Ford Research Aims to Keep Drivers Focused on the Road
In recent years, with the plethora of devices and connectivity being incorporated into cars, it would appear the notion of distracted driving is at an all-time high. However, Ford Motor Company has just announced that it has been working on advanced research aimed at minimizing these distractions based on driver workload, keeping motorists safe and focused on the task at hand; driving.
During a press conference in Dearborn yesterday, Jeff Greenberg, senior technical leader at Ford Research and Innovation, said “Ford has been a leader in delivering safer solutions for in-car communications and simplifying the user interface, and now we’re researching ways to use the car’s own intelligence to further help drivers.”
Greenberg says that by using data gathered from sensors that monitor road conditions, vehicle control inputs and even biometric information, such as a driver’s pulse and breathing rates, a “driver workload” estimation can be created using algorithms, enabling certain vehicle functions to be “managed” depending on driving situations. The biometric inputs come from sensors placed on the steering wheel, seats and seat belts.
In order to get an idea of how this technology works, Greenberg cited a particular example: The side-looking radar sensors used for Ford’s Blind Spot Information System (BLIS) and the forward-looking camera for the Lane-Keeping System are always on watch even when there is no active warning provided to the driver. These signals could indicate there is a significant amount of traffic in the lane in which the driver is merging into while entering a highway. When combined with data that the driver has increased throttle pedal pressure to deal with the change in traffic conditions, the workload estimate could then determine that because driver demands have increased, this moment would not be a very good time for an incoming phone call to ring inside the cabin.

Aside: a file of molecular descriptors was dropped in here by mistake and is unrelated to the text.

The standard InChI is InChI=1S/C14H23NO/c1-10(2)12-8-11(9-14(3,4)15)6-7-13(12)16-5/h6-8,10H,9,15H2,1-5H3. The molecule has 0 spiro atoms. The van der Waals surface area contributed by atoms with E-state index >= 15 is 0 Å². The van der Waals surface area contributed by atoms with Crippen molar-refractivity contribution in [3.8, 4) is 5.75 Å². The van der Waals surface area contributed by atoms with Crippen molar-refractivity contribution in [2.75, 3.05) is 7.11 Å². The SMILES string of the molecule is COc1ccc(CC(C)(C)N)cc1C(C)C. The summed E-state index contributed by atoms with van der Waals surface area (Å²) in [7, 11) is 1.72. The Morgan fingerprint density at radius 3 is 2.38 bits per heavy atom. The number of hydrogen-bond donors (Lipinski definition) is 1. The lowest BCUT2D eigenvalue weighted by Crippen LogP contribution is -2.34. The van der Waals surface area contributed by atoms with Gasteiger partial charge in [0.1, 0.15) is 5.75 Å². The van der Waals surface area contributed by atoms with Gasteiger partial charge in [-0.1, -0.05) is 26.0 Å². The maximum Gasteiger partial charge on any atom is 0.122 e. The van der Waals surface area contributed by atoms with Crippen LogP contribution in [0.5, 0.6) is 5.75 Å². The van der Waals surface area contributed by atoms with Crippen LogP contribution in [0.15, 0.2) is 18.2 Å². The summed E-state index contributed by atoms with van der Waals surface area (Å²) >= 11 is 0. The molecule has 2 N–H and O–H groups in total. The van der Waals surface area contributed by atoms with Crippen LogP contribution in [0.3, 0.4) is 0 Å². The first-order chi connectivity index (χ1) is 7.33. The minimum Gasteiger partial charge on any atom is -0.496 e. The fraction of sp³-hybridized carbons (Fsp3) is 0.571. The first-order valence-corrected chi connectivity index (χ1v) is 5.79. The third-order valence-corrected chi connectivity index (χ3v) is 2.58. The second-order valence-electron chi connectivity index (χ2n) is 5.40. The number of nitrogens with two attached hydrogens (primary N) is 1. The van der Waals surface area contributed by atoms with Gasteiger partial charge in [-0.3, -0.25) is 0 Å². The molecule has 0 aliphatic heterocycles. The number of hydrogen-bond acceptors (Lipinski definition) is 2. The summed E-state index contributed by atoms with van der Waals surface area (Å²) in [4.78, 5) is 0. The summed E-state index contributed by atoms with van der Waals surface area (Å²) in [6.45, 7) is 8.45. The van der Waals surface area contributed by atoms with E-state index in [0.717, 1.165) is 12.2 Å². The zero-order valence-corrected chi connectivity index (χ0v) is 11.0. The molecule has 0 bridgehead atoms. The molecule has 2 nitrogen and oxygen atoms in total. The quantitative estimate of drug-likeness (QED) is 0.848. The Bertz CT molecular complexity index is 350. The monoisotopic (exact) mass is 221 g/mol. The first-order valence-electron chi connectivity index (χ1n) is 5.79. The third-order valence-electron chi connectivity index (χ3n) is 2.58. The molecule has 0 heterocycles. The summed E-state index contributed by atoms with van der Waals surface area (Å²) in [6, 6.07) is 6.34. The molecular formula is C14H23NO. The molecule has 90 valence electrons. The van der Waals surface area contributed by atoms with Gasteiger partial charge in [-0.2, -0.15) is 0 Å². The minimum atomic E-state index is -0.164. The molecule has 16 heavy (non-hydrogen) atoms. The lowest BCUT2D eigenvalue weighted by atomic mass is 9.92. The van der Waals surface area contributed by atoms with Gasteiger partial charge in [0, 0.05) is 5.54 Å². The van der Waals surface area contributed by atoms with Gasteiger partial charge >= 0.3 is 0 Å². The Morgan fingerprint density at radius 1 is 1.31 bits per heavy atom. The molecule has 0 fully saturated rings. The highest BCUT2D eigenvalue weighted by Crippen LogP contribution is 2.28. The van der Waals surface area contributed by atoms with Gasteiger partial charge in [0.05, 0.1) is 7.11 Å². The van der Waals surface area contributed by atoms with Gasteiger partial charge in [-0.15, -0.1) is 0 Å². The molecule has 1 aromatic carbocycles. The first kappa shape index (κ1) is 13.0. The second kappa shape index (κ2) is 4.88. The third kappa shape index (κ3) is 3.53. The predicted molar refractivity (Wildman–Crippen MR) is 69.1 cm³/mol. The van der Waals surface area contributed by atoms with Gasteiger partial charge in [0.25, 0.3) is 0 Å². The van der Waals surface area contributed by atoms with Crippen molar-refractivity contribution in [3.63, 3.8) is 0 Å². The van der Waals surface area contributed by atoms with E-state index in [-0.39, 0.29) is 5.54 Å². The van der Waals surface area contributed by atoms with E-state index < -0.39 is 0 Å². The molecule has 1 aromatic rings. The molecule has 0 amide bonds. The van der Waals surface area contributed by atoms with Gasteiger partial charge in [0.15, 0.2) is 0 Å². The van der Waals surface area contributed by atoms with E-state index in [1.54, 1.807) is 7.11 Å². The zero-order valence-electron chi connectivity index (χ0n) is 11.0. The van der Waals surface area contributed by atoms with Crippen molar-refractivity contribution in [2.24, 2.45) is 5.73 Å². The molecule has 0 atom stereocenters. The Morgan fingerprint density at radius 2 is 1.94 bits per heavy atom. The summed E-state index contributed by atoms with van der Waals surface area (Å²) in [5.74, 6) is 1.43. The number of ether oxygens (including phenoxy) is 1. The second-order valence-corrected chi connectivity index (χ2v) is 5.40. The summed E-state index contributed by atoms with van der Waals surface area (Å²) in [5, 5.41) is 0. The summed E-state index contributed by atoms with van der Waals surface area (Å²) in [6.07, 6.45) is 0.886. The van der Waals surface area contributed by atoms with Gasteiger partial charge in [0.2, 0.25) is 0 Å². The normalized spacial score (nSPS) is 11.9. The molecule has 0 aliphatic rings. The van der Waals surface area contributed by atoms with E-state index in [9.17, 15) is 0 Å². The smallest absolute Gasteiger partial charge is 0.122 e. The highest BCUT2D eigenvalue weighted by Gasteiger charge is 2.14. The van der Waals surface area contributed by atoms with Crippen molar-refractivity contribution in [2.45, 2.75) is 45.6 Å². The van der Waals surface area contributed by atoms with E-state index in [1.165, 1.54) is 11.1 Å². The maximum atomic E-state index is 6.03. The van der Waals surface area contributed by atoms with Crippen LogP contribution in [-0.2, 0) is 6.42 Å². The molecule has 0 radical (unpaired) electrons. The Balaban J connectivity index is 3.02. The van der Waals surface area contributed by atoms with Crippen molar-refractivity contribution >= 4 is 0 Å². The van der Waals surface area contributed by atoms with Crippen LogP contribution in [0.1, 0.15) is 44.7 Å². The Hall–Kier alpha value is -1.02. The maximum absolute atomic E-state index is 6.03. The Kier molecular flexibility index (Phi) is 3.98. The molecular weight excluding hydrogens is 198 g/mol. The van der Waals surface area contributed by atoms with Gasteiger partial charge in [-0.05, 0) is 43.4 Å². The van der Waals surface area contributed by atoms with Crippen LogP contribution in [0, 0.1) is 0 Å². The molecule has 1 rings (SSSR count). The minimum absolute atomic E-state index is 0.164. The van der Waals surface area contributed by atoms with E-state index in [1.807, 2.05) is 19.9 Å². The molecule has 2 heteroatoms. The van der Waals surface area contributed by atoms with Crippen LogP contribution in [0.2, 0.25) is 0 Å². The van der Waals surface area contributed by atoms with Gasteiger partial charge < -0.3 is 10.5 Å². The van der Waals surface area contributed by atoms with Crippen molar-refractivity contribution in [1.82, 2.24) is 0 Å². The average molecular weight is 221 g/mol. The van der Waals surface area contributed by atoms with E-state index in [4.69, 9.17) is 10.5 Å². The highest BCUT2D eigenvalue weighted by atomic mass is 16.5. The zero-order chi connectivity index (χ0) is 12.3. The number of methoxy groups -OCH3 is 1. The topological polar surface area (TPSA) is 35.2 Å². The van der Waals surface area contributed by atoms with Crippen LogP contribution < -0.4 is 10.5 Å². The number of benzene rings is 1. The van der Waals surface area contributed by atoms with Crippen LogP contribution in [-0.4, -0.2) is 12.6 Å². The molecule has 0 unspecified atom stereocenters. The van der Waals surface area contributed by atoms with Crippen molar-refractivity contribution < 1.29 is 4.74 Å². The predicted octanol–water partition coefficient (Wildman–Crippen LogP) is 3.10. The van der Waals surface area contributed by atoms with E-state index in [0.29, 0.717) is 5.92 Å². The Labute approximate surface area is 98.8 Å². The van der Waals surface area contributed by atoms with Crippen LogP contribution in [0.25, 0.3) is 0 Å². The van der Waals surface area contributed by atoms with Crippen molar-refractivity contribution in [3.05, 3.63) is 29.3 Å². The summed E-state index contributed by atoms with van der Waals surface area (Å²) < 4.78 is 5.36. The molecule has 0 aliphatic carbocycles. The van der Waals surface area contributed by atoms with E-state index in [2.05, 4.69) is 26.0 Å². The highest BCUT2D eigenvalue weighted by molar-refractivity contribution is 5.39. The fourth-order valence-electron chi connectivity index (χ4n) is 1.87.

As a result, the car could then intelligently apply the “Do Not Disturb” feature integrated into MyFord Touch, enabling the driver stay focused on the road during this high-demand situation.
Besides this, Ford says it is also researching ways to better understand the stress level of drivers, using biometric technologies and processes similar to those found on fitness equipment, such as treadmills and cross trainers.
By fitting infrared sensors on the steering wheel, Greenberg says that it is possible to monitor the palms of a driver’s hands as well as their face looking for changes in temperature. A downward-looking infrared sensor under the steering column measures the cabin temperature to provide a baseline for comparing changes in the driver’s temperature. The final sensor is embedded in the seat belt to assess the driver’s breathing rate.
As a result, with a more complete picture of the driver’s health and wellness blended with knowledge of what is happening outside the vehicle, the car will have the intelligence to dynamically adjust the alerts provided to the driver and filter interruptions. With the driver occupied in heavy traffic, the vehicle control system could increase the warning times for forward collision alerts and automatically filter out phone calls and messages, allowing the driver more time to respond. On the other hand, an alert driver on an open highway could safely receive incoming calls.
“While these features are still in research, they show significant opportunity for us to leverage data already being captured by the vehicle and apply an intelligent decision-making system to simplify the driving experience,” remarked Gary Strumolo, manager of vehicle design and infotronics at Ford Research and Innovation.
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